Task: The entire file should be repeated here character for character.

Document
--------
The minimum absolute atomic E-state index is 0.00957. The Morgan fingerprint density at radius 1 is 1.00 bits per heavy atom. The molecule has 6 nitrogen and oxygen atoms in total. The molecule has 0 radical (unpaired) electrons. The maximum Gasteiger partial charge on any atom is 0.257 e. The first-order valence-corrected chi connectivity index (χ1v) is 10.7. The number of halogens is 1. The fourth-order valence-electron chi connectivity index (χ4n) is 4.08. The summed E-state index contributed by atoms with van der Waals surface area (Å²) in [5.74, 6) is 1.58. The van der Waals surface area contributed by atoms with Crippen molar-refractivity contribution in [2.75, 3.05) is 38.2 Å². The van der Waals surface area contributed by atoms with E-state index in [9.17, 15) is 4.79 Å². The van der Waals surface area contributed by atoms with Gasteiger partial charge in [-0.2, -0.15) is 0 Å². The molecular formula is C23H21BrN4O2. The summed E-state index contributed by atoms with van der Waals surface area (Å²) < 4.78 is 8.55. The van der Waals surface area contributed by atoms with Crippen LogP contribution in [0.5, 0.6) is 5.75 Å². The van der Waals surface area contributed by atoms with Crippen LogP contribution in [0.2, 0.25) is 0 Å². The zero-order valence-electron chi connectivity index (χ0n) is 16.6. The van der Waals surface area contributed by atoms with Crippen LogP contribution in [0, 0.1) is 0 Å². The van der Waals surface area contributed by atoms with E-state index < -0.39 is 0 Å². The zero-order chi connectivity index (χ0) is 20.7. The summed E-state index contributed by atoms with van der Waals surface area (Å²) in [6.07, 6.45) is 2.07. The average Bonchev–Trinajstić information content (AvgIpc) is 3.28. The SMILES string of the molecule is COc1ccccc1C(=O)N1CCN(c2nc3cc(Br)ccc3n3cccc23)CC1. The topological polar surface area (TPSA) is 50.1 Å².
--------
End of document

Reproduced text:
The minimum absolute atomic E-state index is 0.00957. The Morgan fingerprint density at radius 1 is 1.00 bits per heavy atom. The molecule has 6 nitrogen and oxygen atoms in total. The molecule has 0 radical (unpaired) electrons. The maximum Gasteiger partial charge on any atom is 0.257 e. The first-order valence-corrected chi connectivity index (χ1v) is 10.7. The number of halogens is 1. The fourth-order valence-electron chi connectivity index (χ4n) is 4.08. The summed E-state index contributed by atoms with van der Waals surface area (Å²) in [5.74, 6) is 1.58. The van der Waals surface area contributed by atoms with Crippen molar-refractivity contribution in [2.75, 3.05) is 38.2 Å². The van der Waals surface area contributed by atoms with E-state index in [9.17, 15) is 4.79 Å². The van der Waals surface area contributed by atoms with Gasteiger partial charge in [-0.2, -0.15) is 0 Å². The molecular formula is C23H21BrN4O2. The summed E-state index contributed by atoms with van der Waals surface area (Å²) < 4.78 is 8.55. The van der Waals surface area contributed by atoms with Crippen LogP contribution in [0.5, 0.6) is 5.75 Å². The van der Waals surface area contributed by atoms with Crippen LogP contribution in [0.2, 0.25) is 0 Å². The zero-order valence-electron chi connectivity index (χ0n) is 16.6. The van der Waals surface area contributed by atoms with Crippen LogP contribution in [0, 0.1) is 0 Å². The van der Waals surface area contributed by atoms with E-state index < -0.39 is 0 Å². The zero-order chi connectivity index (χ0) is 20.7. The summed E-state index contributed by atoms with van der Waals surface area (Å²) in [6.07, 6.45) is 2.07. The average Bonchev–Trinajstić information content (AvgIpc) is 3.28. The SMILES string of the molecule is COc1ccccc1C(=O)N1CCN(c2nc3cc(Br)ccc3n3cccc23)CC1. The topological polar surface area (TPSA) is 50.1 Å².